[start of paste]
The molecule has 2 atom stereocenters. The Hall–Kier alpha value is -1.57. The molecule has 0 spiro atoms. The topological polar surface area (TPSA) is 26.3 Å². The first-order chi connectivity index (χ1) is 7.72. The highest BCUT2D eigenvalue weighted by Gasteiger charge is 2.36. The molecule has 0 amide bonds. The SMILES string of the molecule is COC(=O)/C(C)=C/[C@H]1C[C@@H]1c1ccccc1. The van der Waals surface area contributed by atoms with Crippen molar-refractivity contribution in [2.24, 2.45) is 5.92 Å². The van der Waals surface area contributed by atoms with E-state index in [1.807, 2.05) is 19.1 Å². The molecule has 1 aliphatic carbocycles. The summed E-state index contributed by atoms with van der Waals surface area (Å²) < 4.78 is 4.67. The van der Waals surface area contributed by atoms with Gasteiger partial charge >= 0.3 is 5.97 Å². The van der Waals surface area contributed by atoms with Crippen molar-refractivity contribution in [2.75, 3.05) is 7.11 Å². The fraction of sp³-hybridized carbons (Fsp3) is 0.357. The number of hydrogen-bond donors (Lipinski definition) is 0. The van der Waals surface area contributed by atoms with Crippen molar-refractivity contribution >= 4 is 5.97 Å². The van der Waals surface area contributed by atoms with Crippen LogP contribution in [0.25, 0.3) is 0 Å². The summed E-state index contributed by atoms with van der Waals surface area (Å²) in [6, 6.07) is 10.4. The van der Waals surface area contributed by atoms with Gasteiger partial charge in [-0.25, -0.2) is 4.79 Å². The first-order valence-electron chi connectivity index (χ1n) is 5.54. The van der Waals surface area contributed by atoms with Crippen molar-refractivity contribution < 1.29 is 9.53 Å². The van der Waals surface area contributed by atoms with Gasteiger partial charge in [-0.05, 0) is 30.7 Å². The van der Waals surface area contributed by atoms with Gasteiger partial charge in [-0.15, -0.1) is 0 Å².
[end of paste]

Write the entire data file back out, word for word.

The molecule has 2 atom stereocenters. The Hall–Kier alpha value is -1.57. The molecule has 0 spiro atoms. The topological polar surface area (TPSA) is 26.3 Å². The first-order chi connectivity index (χ1) is 7.72. The highest BCUT2D eigenvalue weighted by Gasteiger charge is 2.36. The molecule has 0 amide bonds. The SMILES string of the molecule is COC(=O)/C(C)=C/[C@H]1C[C@@H]1c1ccccc1. The van der Waals surface area contributed by atoms with Crippen molar-refractivity contribution in [2.24, 2.45) is 5.92 Å². The van der Waals surface area contributed by atoms with E-state index in [1.807, 2.05) is 19.1 Å². The molecule has 1 aliphatic carbocycles. The summed E-state index contributed by atoms with van der Waals surface area (Å²) < 4.78 is 4.67. The van der Waals surface area contributed by atoms with Gasteiger partial charge >= 0.3 is 5.97 Å². The van der Waals surface area contributed by atoms with Crippen molar-refractivity contribution in [2.75, 3.05) is 7.11 Å². The fraction of sp³-hybridized carbons (Fsp3) is 0.357. The number of hydrogen-bond donors (Lipinski definition) is 0. The van der Waals surface area contributed by atoms with Crippen molar-refractivity contribution >= 4 is 5.97 Å². The van der Waals surface area contributed by atoms with Crippen LogP contribution in [0.25, 0.3) is 0 Å². The summed E-state index contributed by atoms with van der Waals surface area (Å²) in [6, 6.07) is 10.4. The van der Waals surface area contributed by atoms with Gasteiger partial charge in [-0.25, -0.2) is 4.79 Å². The first-order valence-electron chi connectivity index (χ1n) is 5.54. The van der Waals surface area contributed by atoms with Crippen molar-refractivity contribution < 1.29 is 9.53 Å². The van der Waals surface area contributed by atoms with Gasteiger partial charge in [-0.05, 0) is 30.7 Å². The van der Waals surface area contributed by atoms with Gasteiger partial charge in [-0.15, -0.1) is 0 Å².